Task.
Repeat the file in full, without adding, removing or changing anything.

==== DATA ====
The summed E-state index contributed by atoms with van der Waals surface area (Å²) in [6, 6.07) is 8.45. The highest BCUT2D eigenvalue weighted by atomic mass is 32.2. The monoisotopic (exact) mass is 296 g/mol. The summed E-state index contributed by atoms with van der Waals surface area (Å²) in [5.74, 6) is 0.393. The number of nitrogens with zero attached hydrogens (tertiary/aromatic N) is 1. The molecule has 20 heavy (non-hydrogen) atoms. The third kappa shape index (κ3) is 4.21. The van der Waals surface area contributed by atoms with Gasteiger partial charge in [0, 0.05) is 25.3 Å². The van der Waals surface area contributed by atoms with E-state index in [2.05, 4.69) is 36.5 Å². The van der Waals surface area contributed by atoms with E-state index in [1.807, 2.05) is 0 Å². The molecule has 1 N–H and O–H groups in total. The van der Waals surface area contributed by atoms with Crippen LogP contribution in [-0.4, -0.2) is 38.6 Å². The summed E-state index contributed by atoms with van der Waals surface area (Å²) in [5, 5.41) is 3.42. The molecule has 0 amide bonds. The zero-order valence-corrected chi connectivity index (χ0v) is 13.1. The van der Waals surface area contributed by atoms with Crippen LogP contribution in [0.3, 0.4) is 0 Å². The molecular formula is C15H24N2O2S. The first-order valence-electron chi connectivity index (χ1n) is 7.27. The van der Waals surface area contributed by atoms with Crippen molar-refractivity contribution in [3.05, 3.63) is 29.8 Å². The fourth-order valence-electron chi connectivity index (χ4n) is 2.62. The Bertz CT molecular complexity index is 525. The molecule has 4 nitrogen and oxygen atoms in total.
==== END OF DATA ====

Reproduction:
The summed E-state index contributed by atoms with van der Waals surface area (Å²) in [6, 6.07) is 8.45. The highest BCUT2D eigenvalue weighted by atomic mass is 32.2. The monoisotopic (exact) mass is 296 g/mol. The summed E-state index contributed by atoms with van der Waals surface area (Å²) in [5.74, 6) is 0.393. The number of nitrogens with zero attached hydrogens (tertiary/aromatic N) is 1. The molecule has 20 heavy (non-hydrogen) atoms. The third kappa shape index (κ3) is 4.21. The van der Waals surface area contributed by atoms with Gasteiger partial charge in [0, 0.05) is 25.3 Å². The van der Waals surface area contributed by atoms with E-state index in [2.05, 4.69) is 36.5 Å². The van der Waals surface area contributed by atoms with E-state index in [1.807, 2.05) is 0 Å². The molecule has 1 N–H and O–H groups in total. The van der Waals surface area contributed by atoms with Crippen LogP contribution in [-0.4, -0.2) is 38.6 Å². The summed E-state index contributed by atoms with van der Waals surface area (Å²) in [5, 5.41) is 3.42. The molecule has 0 amide bonds. The zero-order valence-corrected chi connectivity index (χ0v) is 13.1. The van der Waals surface area contributed by atoms with Crippen LogP contribution in [0.3, 0.4) is 0 Å². The molecular formula is C15H24N2O2S. The first-order valence-electron chi connectivity index (χ1n) is 7.27. The van der Waals surface area contributed by atoms with Crippen molar-refractivity contribution in [3.05, 3.63) is 29.8 Å². The fourth-order valence-electron chi connectivity index (χ4n) is 2.62. The Bertz CT molecular complexity index is 525. The molecule has 4 nitrogen and oxygen atoms in total.